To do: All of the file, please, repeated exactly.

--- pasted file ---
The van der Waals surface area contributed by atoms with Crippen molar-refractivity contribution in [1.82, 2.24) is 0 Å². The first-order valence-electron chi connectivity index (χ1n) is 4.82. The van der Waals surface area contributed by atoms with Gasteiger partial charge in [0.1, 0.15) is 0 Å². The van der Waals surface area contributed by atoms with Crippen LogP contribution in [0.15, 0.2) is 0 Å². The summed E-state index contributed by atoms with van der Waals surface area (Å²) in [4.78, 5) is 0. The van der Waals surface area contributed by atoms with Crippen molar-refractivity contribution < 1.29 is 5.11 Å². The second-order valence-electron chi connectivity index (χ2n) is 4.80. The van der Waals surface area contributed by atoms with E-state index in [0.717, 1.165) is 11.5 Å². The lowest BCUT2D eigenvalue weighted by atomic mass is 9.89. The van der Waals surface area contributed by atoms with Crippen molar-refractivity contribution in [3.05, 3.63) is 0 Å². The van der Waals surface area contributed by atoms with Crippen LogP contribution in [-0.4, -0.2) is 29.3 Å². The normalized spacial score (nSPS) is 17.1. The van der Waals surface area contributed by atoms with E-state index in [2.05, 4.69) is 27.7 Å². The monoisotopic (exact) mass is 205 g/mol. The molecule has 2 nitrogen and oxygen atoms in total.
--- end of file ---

The van der Waals surface area contributed by atoms with Crippen molar-refractivity contribution in [1.82, 2.24) is 0 Å². The first-order valence-electron chi connectivity index (χ1n) is 4.82. The van der Waals surface area contributed by atoms with Gasteiger partial charge in [0.1, 0.15) is 0 Å². The van der Waals surface area contributed by atoms with Crippen LogP contribution in [0.15, 0.2) is 0 Å². The summed E-state index contributed by atoms with van der Waals surface area (Å²) in [4.78, 5) is 0. The van der Waals surface area contributed by atoms with Crippen molar-refractivity contribution < 1.29 is 5.11 Å². The second-order valence-electron chi connectivity index (χ2n) is 4.80. The van der Waals surface area contributed by atoms with E-state index in [0.717, 1.165) is 11.5 Å². The lowest BCUT2D eigenvalue weighted by atomic mass is 9.89. The van der Waals surface area contributed by atoms with Crippen molar-refractivity contribution in [3.05, 3.63) is 0 Å². The van der Waals surface area contributed by atoms with Crippen LogP contribution in [-0.4, -0.2) is 29.3 Å². The normalized spacial score (nSPS) is 17.1. The van der Waals surface area contributed by atoms with E-state index in [2.05, 4.69) is 27.7 Å². The monoisotopic (exact) mass is 205 g/mol. The molecule has 2 nitrogen and oxygen atoms in total.